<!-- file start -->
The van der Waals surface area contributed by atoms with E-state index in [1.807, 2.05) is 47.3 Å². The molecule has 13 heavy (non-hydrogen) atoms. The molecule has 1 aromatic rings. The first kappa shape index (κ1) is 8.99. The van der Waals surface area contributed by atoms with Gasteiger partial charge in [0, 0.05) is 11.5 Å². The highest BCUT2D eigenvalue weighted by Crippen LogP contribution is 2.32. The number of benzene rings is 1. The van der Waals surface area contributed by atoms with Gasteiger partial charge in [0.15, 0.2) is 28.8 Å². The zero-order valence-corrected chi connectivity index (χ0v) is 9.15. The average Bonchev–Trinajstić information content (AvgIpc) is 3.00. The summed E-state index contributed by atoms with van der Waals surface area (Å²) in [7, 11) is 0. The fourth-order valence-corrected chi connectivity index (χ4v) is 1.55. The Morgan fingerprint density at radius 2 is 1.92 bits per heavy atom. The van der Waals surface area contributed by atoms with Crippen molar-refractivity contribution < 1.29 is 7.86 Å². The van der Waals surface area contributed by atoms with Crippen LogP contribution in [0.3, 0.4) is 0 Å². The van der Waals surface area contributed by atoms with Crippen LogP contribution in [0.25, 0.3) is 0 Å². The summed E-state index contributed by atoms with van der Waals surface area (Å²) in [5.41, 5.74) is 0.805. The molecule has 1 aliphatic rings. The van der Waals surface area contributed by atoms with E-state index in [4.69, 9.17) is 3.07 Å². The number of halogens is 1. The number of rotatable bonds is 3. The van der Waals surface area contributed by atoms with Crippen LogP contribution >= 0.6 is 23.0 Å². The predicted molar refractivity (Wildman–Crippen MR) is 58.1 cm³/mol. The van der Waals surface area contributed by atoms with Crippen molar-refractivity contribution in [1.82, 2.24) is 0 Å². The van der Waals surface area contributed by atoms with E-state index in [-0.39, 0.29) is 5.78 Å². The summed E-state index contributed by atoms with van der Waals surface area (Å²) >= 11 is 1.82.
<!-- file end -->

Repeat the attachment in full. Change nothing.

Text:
The van der Waals surface area contributed by atoms with E-state index in [1.807, 2.05) is 47.3 Å². The molecule has 13 heavy (non-hydrogen) atoms. The molecule has 1 aromatic rings. The first kappa shape index (κ1) is 8.99. The van der Waals surface area contributed by atoms with Gasteiger partial charge in [0, 0.05) is 11.5 Å². The highest BCUT2D eigenvalue weighted by Crippen LogP contribution is 2.32. The number of benzene rings is 1. The van der Waals surface area contributed by atoms with Gasteiger partial charge in [0.15, 0.2) is 28.8 Å². The zero-order valence-corrected chi connectivity index (χ0v) is 9.15. The average Bonchev–Trinajstić information content (AvgIpc) is 3.00. The summed E-state index contributed by atoms with van der Waals surface area (Å²) in [7, 11) is 0. The fourth-order valence-corrected chi connectivity index (χ4v) is 1.55. The Morgan fingerprint density at radius 2 is 1.92 bits per heavy atom. The van der Waals surface area contributed by atoms with Crippen molar-refractivity contribution < 1.29 is 7.86 Å². The van der Waals surface area contributed by atoms with Crippen LogP contribution in [0.3, 0.4) is 0 Å². The van der Waals surface area contributed by atoms with Crippen LogP contribution in [0.25, 0.3) is 0 Å². The summed E-state index contributed by atoms with van der Waals surface area (Å²) in [5.41, 5.74) is 0.805. The molecule has 1 aliphatic rings. The van der Waals surface area contributed by atoms with E-state index in [4.69, 9.17) is 3.07 Å². The number of halogens is 1. The number of rotatable bonds is 3. The van der Waals surface area contributed by atoms with Crippen LogP contribution >= 0.6 is 23.0 Å². The predicted molar refractivity (Wildman–Crippen MR) is 58.1 cm³/mol. The van der Waals surface area contributed by atoms with Crippen molar-refractivity contribution in [1.82, 2.24) is 0 Å². The van der Waals surface area contributed by atoms with E-state index in [-0.39, 0.29) is 5.78 Å². The summed E-state index contributed by atoms with van der Waals surface area (Å²) >= 11 is 1.82.